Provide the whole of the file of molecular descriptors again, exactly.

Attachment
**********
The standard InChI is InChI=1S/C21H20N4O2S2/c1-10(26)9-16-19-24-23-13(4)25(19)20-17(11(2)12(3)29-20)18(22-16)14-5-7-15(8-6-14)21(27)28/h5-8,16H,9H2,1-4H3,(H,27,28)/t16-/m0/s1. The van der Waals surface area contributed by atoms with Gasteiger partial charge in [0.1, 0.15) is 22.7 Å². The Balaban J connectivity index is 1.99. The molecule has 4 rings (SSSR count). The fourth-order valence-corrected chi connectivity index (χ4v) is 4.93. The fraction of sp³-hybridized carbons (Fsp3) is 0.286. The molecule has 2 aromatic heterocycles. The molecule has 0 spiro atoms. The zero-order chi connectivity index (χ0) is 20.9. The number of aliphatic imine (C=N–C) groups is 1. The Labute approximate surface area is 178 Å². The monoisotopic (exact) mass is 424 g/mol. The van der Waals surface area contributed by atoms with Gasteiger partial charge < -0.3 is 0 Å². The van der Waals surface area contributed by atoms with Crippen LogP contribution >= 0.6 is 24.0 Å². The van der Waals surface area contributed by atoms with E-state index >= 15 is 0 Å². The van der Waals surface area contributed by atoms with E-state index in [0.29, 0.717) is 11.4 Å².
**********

The standard InChI is InChI=1S/C21H20N4O2S2/c1-10(26)9-16-19-24-23-13(4)25(19)20-17(11(2)12(3)29-20)18(22-16)14-5-7-15(8-6-14)21(27)28/h5-8,16H,9H2,1-4H3,(H,27,28)/t16-/m0/s1. The van der Waals surface area contributed by atoms with Gasteiger partial charge in [0.1, 0.15) is 22.7 Å². The Balaban J connectivity index is 1.99. The molecule has 4 rings (SSSR count). The fourth-order valence-corrected chi connectivity index (χ4v) is 4.93. The fraction of sp³-hybridized carbons (Fsp3) is 0.286. The molecule has 2 aromatic heterocycles. The molecule has 0 spiro atoms. The zero-order chi connectivity index (χ0) is 20.9. The number of aliphatic imine (C=N–C) groups is 1. The Labute approximate surface area is 178 Å². The monoisotopic (exact) mass is 424 g/mol. The van der Waals surface area contributed by atoms with Gasteiger partial charge < -0.3 is 0 Å². The van der Waals surface area contributed by atoms with Crippen LogP contribution >= 0.6 is 24.0 Å². The van der Waals surface area contributed by atoms with E-state index >= 15 is 0 Å². The van der Waals surface area contributed by atoms with E-state index in [0.29, 0.717) is 11.4 Å².